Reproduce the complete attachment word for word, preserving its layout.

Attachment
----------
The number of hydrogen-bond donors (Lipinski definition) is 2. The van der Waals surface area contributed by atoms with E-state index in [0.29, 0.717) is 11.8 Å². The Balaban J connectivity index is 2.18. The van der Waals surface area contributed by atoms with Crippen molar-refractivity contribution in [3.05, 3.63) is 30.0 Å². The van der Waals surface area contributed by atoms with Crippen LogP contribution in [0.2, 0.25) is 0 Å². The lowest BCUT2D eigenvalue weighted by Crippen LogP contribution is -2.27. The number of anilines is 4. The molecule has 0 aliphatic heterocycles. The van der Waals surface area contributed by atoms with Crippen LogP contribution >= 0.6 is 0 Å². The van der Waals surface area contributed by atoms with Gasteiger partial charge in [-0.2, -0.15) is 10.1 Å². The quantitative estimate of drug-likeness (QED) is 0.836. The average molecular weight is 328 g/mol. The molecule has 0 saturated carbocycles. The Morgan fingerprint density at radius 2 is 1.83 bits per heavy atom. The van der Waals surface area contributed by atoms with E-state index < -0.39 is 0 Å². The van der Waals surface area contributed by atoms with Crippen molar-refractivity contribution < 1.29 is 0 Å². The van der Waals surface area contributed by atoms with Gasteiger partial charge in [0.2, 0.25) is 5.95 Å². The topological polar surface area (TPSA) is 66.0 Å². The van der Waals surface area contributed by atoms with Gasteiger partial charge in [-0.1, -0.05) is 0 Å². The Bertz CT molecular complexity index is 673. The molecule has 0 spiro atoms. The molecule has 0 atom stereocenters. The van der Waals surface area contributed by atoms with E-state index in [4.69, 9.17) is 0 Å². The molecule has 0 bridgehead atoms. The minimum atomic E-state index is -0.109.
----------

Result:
The number of hydrogen-bond donors (Lipinski definition) is 2. The van der Waals surface area contributed by atoms with E-state index in [0.29, 0.717) is 11.8 Å². The Balaban J connectivity index is 2.18. The van der Waals surface area contributed by atoms with Crippen molar-refractivity contribution in [3.05, 3.63) is 30.0 Å². The van der Waals surface area contributed by atoms with Crippen LogP contribution in [0.2, 0.25) is 0 Å². The lowest BCUT2D eigenvalue weighted by Crippen LogP contribution is -2.27. The number of anilines is 4. The molecule has 0 aliphatic heterocycles. The van der Waals surface area contributed by atoms with Crippen LogP contribution >= 0.6 is 0 Å². The van der Waals surface area contributed by atoms with Gasteiger partial charge in [-0.2, -0.15) is 10.1 Å². The quantitative estimate of drug-likeness (QED) is 0.836. The average molecular weight is 328 g/mol. The molecule has 0 saturated carbocycles. The Morgan fingerprint density at radius 2 is 1.83 bits per heavy atom. The van der Waals surface area contributed by atoms with E-state index < -0.39 is 0 Å². The van der Waals surface area contributed by atoms with Crippen molar-refractivity contribution < 1.29 is 0 Å². The van der Waals surface area contributed by atoms with Gasteiger partial charge in [0.2, 0.25) is 5.95 Å². The topological polar surface area (TPSA) is 66.0 Å². The van der Waals surface area contributed by atoms with Gasteiger partial charge in [-0.1, -0.05) is 0 Å². The Bertz CT molecular complexity index is 673. The molecule has 0 spiro atoms. The molecule has 0 atom stereocenters. The van der Waals surface area contributed by atoms with E-state index in [4.69, 9.17) is 0 Å². The molecule has 0 bridgehead atoms. The minimum atomic E-state index is -0.109.